Iraq: two years after the liberation of Mosul, many Christians are still afraid to return

Categories: Christians Under Siege, News

TWO YEARS AGO this month, the Iraqi government declared the defeat of ISIS. The liberation of Mosul took place three years after the city had been subjected to strict sharia law, with the local population subject to forced conversions, executions and a resurgence of slavery.

When the city was liberated, “no one believed that the Christians would return to Mosul,” Syriac-Catholic priest Father Amanuel Adel Kloo told Aid to the Church in Need (ACN). Father Kloo certainly decided to return. Currently, in fact, he is the only priest in Mosul. He feels that it is his mission to “serve beneath the Cross” and at the same time “maintain and salvage the historical legacy of the Christian people here.” That legacy includes Christian churches dating back more than 1200 years. The priest is also overseeing the rebuilding of the Church of the Annunciation, which will be the first Christian church to be restored in Mosul.

Father Kloo (Iban de la Sota/ACN photo)

Father Kloo reports that no more than 30 or 40 Christians have so far returned to Mosul. But there is a much larger community of “itinerant” or, rather, commuting Christians. For example, there are approximately 1000 Christian students who travel daily to the University of Mosul from the surrounding smaller towns and villages. Added to these are a few hundred Christian workers, most of whom are working for the government. Among their tasks is the repair of the water and electricity supply networks, which are still in a woeful state. Father Kloo is still hoping that some of these Christians will eventually return to Mosul to stay.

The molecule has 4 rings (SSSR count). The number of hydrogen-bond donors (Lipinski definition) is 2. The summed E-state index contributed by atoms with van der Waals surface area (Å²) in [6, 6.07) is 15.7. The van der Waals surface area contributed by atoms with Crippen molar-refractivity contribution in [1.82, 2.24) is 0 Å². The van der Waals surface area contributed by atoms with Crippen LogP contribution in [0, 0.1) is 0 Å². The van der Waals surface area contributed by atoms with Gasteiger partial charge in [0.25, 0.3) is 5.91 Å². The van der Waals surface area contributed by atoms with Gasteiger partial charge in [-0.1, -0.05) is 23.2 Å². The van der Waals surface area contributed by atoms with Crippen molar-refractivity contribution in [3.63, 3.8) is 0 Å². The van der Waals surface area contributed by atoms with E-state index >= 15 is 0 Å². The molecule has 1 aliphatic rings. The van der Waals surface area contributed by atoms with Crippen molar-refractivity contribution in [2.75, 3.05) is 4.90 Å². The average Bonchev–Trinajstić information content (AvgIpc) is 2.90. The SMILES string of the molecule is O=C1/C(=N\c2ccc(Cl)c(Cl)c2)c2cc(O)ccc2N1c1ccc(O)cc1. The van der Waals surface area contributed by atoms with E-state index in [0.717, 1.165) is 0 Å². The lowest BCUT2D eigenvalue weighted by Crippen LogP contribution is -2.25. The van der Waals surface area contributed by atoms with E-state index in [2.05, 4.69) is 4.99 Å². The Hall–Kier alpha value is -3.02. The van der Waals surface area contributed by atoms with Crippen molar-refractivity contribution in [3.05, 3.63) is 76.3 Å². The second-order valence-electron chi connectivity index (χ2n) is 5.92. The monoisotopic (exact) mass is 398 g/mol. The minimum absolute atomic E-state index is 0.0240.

In 2003, the Christian community in Mosul numbered some 35,000 faithful. In the 11 years that followed the 2003 US invasion of Iraq that number has fallen radically, as the abduction and murder of Christians became an almost daily occurrence. Many of the churches had been closed down even before the ISIS invasion, because many Christians had already left Mosul after the murders in 2008 of the Chaldean Archbishop Paulos Faraj Rahho and his secretary, Father Ragheed Ganni.

By 2014, only about 15,000 Christians were still left, including Chaldean Catholics, Syriac Orthodox, Syriac Catholics and some Armenian Christian families. With the arrival of the jihadists, the church bells that had sounded in Mosul for almost 2000 years now fell silent. Thousands of Christians fled the city immediately. Those who did not were either forcibly converted or else executed.

Today, the city of Mosul, although almost devoid of Christians for the time being, continues to be the seat of two important dioceses or eparchies in Iraq. Both have been reinforced in recent months with the appointment of new bishops; in January 2019,  Najib Michaeel Moussa was named archbishop of the Chaldean Catholic Archieparchy of Mosul, and in June came the appointment of coadjutor Bishop Nizar Semaan, who will soon take the helm of the was appointed to support Archbishop Petros Mouche of the Syriac-Catholic Archieparchy of Mosul.

Father Kloo hopes to be able to eventually build a housing complex to accommodate university students as well as people in need. But his most urgent goal is to build a school; almost the entire million or so inhabitants of Mosul are now Muslims and there are no Christian schools—and if parents are to return to the city, a Christian school is an absolute necessity.

Father Kloo hopes that the repair of the Church of the Annunciation will be finished in three months. His hope is that the completion of that project will signify a rebirth of Christianity in this historic city. “People are still afraid,” said the priest, who added: “when the church and the other buildings are open, people will feel more secure … and many people will return.”

Following the ISIS invasion of Mosul and the Niveveh Plains in the summer of 2014, ACN provided food, shelter, medicine and schooling for displaced Christians and other minorities who had fled to Erbil and elsewhere in Kurdistan. After the communities began returning home following the ouster of ISIS, ACN began rebuilding homes, convents, churches and other Church structures. ACN donors have given almost $48M in aid to Iraq from 2014 until Mai 2019.

—Xavier Bisits & Maria Lozano

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